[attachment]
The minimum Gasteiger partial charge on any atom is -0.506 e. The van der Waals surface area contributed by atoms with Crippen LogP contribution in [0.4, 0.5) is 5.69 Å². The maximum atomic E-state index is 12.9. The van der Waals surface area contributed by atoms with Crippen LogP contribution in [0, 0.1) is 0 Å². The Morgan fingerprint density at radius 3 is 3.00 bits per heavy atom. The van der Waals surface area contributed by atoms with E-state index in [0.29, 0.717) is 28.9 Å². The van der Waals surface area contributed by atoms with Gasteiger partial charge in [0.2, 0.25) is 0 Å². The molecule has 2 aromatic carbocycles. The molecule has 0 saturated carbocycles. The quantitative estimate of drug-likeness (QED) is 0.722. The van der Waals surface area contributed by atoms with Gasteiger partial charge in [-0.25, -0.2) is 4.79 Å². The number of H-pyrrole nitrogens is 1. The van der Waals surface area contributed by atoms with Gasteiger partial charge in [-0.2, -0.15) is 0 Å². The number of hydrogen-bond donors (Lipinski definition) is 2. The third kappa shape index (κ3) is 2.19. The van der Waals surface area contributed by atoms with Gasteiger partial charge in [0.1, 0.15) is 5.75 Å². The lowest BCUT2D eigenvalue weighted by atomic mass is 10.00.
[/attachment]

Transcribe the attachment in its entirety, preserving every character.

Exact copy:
The minimum Gasteiger partial charge on any atom is -0.506 e. The van der Waals surface area contributed by atoms with Crippen LogP contribution in [0.4, 0.5) is 5.69 Å². The maximum atomic E-state index is 12.9. The van der Waals surface area contributed by atoms with Crippen LogP contribution in [0, 0.1) is 0 Å². The Morgan fingerprint density at radius 3 is 3.00 bits per heavy atom. The van der Waals surface area contributed by atoms with E-state index in [0.29, 0.717) is 28.9 Å². The van der Waals surface area contributed by atoms with Gasteiger partial charge in [0.2, 0.25) is 0 Å². The molecule has 2 aromatic carbocycles. The molecule has 0 saturated carbocycles. The quantitative estimate of drug-likeness (QED) is 0.722. The van der Waals surface area contributed by atoms with Gasteiger partial charge in [-0.25, -0.2) is 4.79 Å². The number of H-pyrrole nitrogens is 1. The van der Waals surface area contributed by atoms with Gasteiger partial charge in [-0.2, -0.15) is 0 Å². The number of hydrogen-bond donors (Lipinski definition) is 2. The third kappa shape index (κ3) is 2.19. The van der Waals surface area contributed by atoms with Gasteiger partial charge in [0.1, 0.15) is 5.75 Å². The lowest BCUT2D eigenvalue weighted by atomic mass is 10.00.